Bluetooth is a wireless connection that allows different devices to connect and communicate with each other using short-range radio frequencies. But what you lose in range you earn back in versatility, as the list of compatible devices has been growing for years.
This is the preferred wireless connection between cell phones and wireless headsets.
What are Bluetooth Profiles?
Bluetooth is a wireless technology found in many of today’s electronic devices ranging from cell phones to computers. Bluetooth devices do not all work in the same way. This is because there are a number of different Bluetooth profiles and not all devices use the same profiles. Plantronics headsets (except the Pulsar 590) support only the Hands-free (HFP) and Headset (HSP) profiles. Most Bluetooth phones support these profiles and will work seamlessly, and if your computer is Bluetooth-ready, it will have access to these as well. If not, you can use a USB Bluetooth dongle.Check out Wikipedia for more information
Breakdown of the Different Common Bluetooth Profiles
- HSP (Headset Profile) is for voice and mono music. This is the most commonly used profile for Bluetooth headsets in conjunction with mobile phones.
- HFP (Hands-free Profile) is a more advanced version of HSP which allows for voice-dialing, redial, call transfer, and call answer/end capabilities depending upon if your phone supports these features.
- A2DP (Advanced Audio Distribution Profile) allows the capability for stereo sound in the headset. Both the headset and the device (such as an MP3 player) will need to support A2DP for stereo sound otherwise there is the possibility that it will come through in mono. The Pulsar supports A2DP in addition to HFP and HSP making this the ideal headset for music-listening as well as cell phone usage. If the MP3 player is in the cell phone there is a possibility that you will not be able to listen to music. This depends on which Bluetooth profiles are supported by the phone.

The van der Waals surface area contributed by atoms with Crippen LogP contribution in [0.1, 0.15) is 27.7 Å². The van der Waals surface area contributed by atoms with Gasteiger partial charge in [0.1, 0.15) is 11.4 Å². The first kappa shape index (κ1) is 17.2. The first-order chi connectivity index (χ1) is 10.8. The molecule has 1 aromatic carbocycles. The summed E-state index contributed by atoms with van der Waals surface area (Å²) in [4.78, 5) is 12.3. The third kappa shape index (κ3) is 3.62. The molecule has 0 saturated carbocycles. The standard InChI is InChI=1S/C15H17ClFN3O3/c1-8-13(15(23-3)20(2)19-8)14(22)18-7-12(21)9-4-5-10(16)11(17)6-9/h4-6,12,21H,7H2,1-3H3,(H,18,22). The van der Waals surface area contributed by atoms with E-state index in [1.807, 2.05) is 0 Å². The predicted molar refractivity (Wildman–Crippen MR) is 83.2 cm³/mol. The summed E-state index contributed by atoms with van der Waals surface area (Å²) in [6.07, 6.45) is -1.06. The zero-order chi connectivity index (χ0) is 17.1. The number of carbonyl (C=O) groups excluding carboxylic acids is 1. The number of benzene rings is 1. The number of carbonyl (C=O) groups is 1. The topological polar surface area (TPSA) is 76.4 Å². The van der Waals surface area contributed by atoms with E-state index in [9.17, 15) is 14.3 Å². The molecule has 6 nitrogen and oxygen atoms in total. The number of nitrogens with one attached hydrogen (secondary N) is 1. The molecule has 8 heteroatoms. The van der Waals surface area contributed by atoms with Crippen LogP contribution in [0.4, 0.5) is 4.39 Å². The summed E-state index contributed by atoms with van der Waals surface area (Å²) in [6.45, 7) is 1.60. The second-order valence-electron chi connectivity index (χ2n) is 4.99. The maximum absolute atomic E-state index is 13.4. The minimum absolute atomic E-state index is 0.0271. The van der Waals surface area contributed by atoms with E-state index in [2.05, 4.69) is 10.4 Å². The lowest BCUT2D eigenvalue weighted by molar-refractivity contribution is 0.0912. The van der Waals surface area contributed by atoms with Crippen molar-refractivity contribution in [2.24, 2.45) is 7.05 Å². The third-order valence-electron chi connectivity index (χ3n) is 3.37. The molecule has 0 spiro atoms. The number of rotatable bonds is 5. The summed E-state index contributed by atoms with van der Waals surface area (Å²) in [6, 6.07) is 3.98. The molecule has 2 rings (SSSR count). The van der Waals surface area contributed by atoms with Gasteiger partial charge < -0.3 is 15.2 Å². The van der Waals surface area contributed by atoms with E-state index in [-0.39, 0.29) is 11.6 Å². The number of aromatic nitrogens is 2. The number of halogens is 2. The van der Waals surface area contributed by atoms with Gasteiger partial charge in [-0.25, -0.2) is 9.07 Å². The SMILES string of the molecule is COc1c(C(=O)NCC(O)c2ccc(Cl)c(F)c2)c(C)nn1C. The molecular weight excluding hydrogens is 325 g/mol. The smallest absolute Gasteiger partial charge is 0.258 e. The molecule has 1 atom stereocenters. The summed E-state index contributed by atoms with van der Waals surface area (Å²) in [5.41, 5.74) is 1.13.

For more information on this topic, check out this article!
- Bluetooth runs on 2.4 GHz (gigahertz) frequency and is secured with a 128-bit encryption as well as a pin code authentication making it very secure. The Transmission Scheme (Fast-frequency Hopping Spread Spectrum (FHSS)) provides another level of security by “bouncing” the transmitted data within the 2.4 GHz band from the Bluetooth headset to its recipient.
- Bluetooth headsets emit less radiation than the handset on your cordless phone. It meets the required US and Canadian regulations for SAR (Specific Absorption Rate) which concerns radiation in your body.
- Switching back and forth between two different requires a Bluetooth headset that has “multipoint.” Headsets without multipoint can pair to either the 500A base, or to the cell phone, but not both at the same time. Our Sennheiser Bluetooth headsets are multipoint (VMX 200ii & Presence) which allows them to switch back and forth between multiple Bluetooth phones and devices.
- The average battery life of a Bluetooth headset is 2 ½ - 3 1/2 years. The batteries are lithium-ion and typically cannot be replaced.
Time For A New Headset?
Many Bluetooth headset users have upgraded to the Leitner LH370.